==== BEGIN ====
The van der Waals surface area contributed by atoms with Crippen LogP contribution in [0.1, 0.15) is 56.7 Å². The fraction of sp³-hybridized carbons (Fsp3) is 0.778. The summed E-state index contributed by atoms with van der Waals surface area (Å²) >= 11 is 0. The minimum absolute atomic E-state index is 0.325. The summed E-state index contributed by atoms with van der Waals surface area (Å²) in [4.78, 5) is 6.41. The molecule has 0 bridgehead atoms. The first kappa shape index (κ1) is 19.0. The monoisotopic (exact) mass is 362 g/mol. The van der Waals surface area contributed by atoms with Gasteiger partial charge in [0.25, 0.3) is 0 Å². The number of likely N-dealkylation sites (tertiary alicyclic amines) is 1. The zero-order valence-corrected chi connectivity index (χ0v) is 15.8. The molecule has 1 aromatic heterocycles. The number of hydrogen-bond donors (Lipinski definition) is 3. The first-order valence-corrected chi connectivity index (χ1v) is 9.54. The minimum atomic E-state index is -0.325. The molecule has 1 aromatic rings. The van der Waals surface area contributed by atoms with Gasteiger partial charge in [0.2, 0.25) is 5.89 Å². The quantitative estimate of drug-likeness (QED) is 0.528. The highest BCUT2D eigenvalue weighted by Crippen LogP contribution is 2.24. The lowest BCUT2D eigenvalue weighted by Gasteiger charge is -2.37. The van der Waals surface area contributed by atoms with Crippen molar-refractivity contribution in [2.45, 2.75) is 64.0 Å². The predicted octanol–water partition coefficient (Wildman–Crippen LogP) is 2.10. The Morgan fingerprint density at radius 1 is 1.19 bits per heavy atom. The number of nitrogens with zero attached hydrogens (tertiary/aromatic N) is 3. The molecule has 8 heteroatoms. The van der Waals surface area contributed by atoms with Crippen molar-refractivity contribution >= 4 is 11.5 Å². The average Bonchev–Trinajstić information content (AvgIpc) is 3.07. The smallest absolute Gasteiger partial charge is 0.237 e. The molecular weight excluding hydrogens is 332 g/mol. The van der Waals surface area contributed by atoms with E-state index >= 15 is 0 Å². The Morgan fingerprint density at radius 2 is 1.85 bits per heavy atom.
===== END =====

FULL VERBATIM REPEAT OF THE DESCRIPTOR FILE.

The van der Waals surface area contributed by atoms with Crippen LogP contribution in [0.1, 0.15) is 56.7 Å². The fraction of sp³-hybridized carbons (Fsp3) is 0.778. The summed E-state index contributed by atoms with van der Waals surface area (Å²) >= 11 is 0. The minimum absolute atomic E-state index is 0.325. The summed E-state index contributed by atoms with van der Waals surface area (Å²) in [4.78, 5) is 6.41. The molecule has 0 bridgehead atoms. The first kappa shape index (κ1) is 19.0. The monoisotopic (exact) mass is 362 g/mol. The van der Waals surface area contributed by atoms with Gasteiger partial charge in [0.25, 0.3) is 0 Å². The number of likely N-dealkylation sites (tertiary alicyclic amines) is 1. The zero-order valence-corrected chi connectivity index (χ0v) is 15.8. The molecule has 1 aromatic heterocycles. The number of hydrogen-bond donors (Lipinski definition) is 3. The first-order valence-corrected chi connectivity index (χ1v) is 9.54. The minimum atomic E-state index is -0.325. The molecule has 1 aromatic rings. The van der Waals surface area contributed by atoms with Gasteiger partial charge in [0.2, 0.25) is 5.89 Å². The quantitative estimate of drug-likeness (QED) is 0.528. The highest BCUT2D eigenvalue weighted by Crippen LogP contribution is 2.24. The lowest BCUT2D eigenvalue weighted by Gasteiger charge is -2.37. The van der Waals surface area contributed by atoms with Crippen molar-refractivity contribution in [2.45, 2.75) is 64.0 Å². The predicted octanol–water partition coefficient (Wildman–Crippen LogP) is 2.10. The Morgan fingerprint density at radius 1 is 1.19 bits per heavy atom. The number of nitrogens with zero attached hydrogens (tertiary/aromatic N) is 3. The molecule has 8 heteroatoms. The van der Waals surface area contributed by atoms with Crippen molar-refractivity contribution >= 4 is 11.5 Å². The average Bonchev–Trinajstić information content (AvgIpc) is 3.07. The smallest absolute Gasteiger partial charge is 0.237 e. The molecular weight excluding hydrogens is 332 g/mol. The van der Waals surface area contributed by atoms with E-state index >= 15 is 0 Å². The Morgan fingerprint density at radius 2 is 1.85 bits per heavy atom.